"...Communication of pain eventually became judged as "manipulation" for the purpose of getting something desired (and not necessarily "needed"). Soon enough, standards of "toughness" and "courage" became based on how one communicated pain - or rather, how one did not. ...As we know, what is supressed and held sub-conscious has its ways of getting out in some form or another - often in very unwanted ways. ...
"Note: Beneath anger is loss or the fear of loss. Loss is essentially about sources of true happiness: love, respect, and/or companionship. Although one common neurosis is about 'things' - projecting supressed feelings onto things - feelings about persons or other perceived sources of happiness that are no longer present - much like with an addiction; or it can be an addiction. Healing takes time, and denial is a means of postponing the healing until one is ready to deal with the pain - with various factors determining how long a time that may take ...None of that is to provide "an excuse" for anyone for whatever - those are just some cause-effect basics if/as/when needed to begin with."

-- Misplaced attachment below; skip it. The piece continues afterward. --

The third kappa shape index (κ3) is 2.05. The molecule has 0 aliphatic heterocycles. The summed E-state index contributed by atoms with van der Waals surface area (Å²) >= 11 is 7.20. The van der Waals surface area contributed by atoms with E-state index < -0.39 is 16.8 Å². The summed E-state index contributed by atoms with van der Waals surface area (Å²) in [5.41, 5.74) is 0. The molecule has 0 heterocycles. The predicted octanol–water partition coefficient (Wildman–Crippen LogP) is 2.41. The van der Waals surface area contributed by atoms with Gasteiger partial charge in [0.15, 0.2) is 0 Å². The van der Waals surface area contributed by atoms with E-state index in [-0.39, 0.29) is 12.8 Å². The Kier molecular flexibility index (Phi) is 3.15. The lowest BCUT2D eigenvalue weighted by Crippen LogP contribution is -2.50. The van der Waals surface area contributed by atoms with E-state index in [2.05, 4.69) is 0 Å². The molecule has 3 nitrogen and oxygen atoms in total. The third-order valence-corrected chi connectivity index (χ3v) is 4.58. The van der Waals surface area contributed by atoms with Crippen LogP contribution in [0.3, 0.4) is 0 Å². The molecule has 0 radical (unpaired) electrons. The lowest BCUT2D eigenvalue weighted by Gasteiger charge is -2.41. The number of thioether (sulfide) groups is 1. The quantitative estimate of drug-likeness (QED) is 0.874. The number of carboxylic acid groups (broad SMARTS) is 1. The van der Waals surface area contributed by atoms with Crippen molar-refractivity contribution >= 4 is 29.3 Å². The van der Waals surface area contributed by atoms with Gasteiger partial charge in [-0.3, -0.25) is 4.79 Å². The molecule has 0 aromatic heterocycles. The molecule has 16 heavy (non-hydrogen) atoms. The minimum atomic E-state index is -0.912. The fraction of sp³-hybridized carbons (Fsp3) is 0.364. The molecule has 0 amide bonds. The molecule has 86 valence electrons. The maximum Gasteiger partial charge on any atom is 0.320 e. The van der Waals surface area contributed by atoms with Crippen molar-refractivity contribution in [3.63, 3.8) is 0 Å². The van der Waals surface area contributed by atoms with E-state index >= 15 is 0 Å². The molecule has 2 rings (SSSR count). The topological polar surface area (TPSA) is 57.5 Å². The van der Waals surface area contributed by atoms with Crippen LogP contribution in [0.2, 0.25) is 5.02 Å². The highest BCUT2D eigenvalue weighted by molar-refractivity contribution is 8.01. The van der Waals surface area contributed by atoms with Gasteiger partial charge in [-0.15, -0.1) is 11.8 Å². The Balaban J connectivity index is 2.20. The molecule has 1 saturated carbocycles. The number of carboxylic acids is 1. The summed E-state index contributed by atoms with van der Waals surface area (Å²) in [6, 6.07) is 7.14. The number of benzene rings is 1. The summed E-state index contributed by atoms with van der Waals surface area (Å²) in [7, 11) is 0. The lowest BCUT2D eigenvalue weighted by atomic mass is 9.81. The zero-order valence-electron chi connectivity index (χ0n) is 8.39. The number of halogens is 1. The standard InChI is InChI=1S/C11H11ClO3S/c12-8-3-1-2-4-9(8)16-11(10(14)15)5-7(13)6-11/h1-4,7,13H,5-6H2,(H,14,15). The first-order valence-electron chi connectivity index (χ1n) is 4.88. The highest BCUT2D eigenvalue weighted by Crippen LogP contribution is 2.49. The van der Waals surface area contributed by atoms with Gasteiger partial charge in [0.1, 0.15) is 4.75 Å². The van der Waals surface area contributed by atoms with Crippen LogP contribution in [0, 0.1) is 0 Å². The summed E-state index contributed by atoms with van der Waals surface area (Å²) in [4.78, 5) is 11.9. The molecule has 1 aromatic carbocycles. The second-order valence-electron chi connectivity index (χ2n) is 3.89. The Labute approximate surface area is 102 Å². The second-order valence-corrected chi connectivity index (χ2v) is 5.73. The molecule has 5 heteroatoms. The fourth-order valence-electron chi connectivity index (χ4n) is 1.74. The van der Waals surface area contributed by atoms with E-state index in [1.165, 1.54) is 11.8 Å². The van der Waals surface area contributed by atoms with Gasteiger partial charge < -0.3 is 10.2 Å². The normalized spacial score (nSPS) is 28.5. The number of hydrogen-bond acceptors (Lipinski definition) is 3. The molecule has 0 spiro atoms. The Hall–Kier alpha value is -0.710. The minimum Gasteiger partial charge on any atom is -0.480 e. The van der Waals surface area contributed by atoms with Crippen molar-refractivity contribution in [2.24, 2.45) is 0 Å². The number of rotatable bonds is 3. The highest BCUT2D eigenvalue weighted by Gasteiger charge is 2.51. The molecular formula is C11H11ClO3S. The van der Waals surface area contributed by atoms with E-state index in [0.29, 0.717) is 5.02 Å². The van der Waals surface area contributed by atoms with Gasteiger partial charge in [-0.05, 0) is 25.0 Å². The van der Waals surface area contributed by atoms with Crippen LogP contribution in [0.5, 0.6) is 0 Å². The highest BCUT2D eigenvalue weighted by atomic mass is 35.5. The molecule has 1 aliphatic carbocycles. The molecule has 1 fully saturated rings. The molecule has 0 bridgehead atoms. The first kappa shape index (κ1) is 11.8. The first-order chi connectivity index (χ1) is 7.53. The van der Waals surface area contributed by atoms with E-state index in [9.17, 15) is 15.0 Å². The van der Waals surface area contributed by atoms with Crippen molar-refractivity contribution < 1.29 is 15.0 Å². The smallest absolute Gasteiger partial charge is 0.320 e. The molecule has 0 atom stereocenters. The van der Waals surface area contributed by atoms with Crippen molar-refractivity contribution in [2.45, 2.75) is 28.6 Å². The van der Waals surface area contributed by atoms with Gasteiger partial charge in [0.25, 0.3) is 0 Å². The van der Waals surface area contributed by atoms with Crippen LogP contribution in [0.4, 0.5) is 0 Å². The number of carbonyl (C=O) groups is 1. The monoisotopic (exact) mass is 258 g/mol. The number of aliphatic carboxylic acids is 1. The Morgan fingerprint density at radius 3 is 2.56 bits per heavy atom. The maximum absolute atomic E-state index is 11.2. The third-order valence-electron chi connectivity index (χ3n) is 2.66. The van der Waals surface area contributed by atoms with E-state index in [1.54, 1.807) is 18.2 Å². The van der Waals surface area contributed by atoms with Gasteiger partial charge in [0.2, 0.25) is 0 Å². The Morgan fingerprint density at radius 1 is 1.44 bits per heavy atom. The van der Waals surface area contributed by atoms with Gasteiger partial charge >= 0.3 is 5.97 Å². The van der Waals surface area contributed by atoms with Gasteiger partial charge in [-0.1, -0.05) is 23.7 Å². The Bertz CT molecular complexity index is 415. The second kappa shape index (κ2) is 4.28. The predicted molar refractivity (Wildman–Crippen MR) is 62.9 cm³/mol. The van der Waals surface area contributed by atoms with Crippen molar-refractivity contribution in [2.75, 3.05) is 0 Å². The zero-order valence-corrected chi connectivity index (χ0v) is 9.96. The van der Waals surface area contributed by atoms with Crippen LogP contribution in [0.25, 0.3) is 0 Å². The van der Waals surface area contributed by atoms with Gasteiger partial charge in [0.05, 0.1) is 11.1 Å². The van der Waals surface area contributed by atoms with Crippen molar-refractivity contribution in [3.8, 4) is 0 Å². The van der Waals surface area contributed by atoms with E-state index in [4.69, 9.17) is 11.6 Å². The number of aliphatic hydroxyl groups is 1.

[ Excerpts from "The Lords of Culture' and Listening - A story about Language, Relationship, and the Body-Mind Split" (July 31, 2010) at the Chalice Art page. ]
As Related to Definitions of Caring: Where it gets complex, however, may be at what we might consider the very basis of empathy, in reference to the definition of *caring*. There are also the many different perspectives, most primarily centered around the various religions, and while there are many similar views, there are many quite different ones. And it doesn't stop with the definition of caring, of course - each creed has it's own set of systems for managing a) ones emotional body in general, and specifically, often particular to ones gender, including how to manage the hormones (roles & rules), b) psychic phenomenon (including ignorance/ denial) and differentiating that from "gut feelings", and any of that from heart-centered empathy (or not). ...